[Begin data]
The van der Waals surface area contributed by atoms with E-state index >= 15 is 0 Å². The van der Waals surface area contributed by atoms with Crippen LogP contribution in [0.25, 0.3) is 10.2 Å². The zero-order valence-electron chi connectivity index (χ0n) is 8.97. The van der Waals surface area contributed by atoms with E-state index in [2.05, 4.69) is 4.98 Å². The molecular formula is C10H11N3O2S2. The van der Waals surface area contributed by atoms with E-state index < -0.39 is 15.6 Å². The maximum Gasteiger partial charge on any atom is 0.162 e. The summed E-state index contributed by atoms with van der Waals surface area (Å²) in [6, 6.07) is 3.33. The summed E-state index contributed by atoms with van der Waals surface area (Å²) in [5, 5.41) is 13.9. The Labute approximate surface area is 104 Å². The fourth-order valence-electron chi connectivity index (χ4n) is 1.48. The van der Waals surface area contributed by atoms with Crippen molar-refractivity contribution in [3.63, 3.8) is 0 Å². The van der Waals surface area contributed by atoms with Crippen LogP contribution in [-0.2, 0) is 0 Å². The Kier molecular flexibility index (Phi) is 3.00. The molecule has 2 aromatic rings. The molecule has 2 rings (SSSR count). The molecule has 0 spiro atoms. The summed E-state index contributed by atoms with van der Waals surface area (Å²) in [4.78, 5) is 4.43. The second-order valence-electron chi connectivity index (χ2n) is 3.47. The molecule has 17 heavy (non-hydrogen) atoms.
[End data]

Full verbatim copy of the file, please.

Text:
The van der Waals surface area contributed by atoms with E-state index >= 15 is 0 Å². The van der Waals surface area contributed by atoms with Crippen LogP contribution in [0.25, 0.3) is 10.2 Å². The zero-order valence-electron chi connectivity index (χ0n) is 8.97. The van der Waals surface area contributed by atoms with E-state index in [2.05, 4.69) is 4.98 Å². The molecular formula is C10H11N3O2S2. The van der Waals surface area contributed by atoms with E-state index < -0.39 is 15.6 Å². The maximum Gasteiger partial charge on any atom is 0.162 e. The summed E-state index contributed by atoms with van der Waals surface area (Å²) in [6, 6.07) is 3.33. The summed E-state index contributed by atoms with van der Waals surface area (Å²) in [5, 5.41) is 13.9. The Labute approximate surface area is 104 Å². The fourth-order valence-electron chi connectivity index (χ4n) is 1.48. The van der Waals surface area contributed by atoms with Crippen molar-refractivity contribution in [3.63, 3.8) is 0 Å². The van der Waals surface area contributed by atoms with Crippen LogP contribution in [-0.2, 0) is 0 Å². The Kier molecular flexibility index (Phi) is 3.00. The molecule has 2 aromatic rings. The molecule has 2 rings (SSSR count). The molecule has 0 spiro atoms. The summed E-state index contributed by atoms with van der Waals surface area (Å²) in [4.78, 5) is 4.43. The second-order valence-electron chi connectivity index (χ2n) is 3.47. The molecule has 17 heavy (non-hydrogen) atoms.